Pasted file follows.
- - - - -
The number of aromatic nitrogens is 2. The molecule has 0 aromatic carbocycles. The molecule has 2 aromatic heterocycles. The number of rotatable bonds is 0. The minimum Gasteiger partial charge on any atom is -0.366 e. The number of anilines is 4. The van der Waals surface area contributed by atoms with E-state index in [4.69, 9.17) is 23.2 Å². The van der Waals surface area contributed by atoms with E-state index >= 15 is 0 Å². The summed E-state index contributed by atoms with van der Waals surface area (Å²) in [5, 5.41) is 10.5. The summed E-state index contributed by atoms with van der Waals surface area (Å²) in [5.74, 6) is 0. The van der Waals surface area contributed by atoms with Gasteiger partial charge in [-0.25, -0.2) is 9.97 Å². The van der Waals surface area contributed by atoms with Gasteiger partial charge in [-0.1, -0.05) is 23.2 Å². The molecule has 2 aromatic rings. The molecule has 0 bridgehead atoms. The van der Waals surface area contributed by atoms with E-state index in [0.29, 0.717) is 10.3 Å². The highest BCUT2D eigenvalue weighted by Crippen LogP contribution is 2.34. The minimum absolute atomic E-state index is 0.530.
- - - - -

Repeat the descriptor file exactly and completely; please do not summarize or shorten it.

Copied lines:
The number of aromatic nitrogens is 2. The molecule has 0 aromatic carbocycles. The molecule has 2 aromatic heterocycles. The number of rotatable bonds is 0. The minimum Gasteiger partial charge on any atom is -0.366 e. The number of anilines is 4. The van der Waals surface area contributed by atoms with E-state index in [4.69, 9.17) is 23.2 Å². The van der Waals surface area contributed by atoms with E-state index >= 15 is 0 Å². The summed E-state index contributed by atoms with van der Waals surface area (Å²) in [5, 5.41) is 10.5. The summed E-state index contributed by atoms with van der Waals surface area (Å²) in [5.74, 6) is 0. The van der Waals surface area contributed by atoms with Gasteiger partial charge in [-0.25, -0.2) is 9.97 Å². The van der Waals surface area contributed by atoms with Gasteiger partial charge in [-0.1, -0.05) is 23.2 Å². The molecule has 2 aromatic rings. The molecule has 0 bridgehead atoms. The van der Waals surface area contributed by atoms with E-state index in [0.29, 0.717) is 10.3 Å². The highest BCUT2D eigenvalue weighted by Crippen LogP contribution is 2.34. The minimum absolute atomic E-state index is 0.530.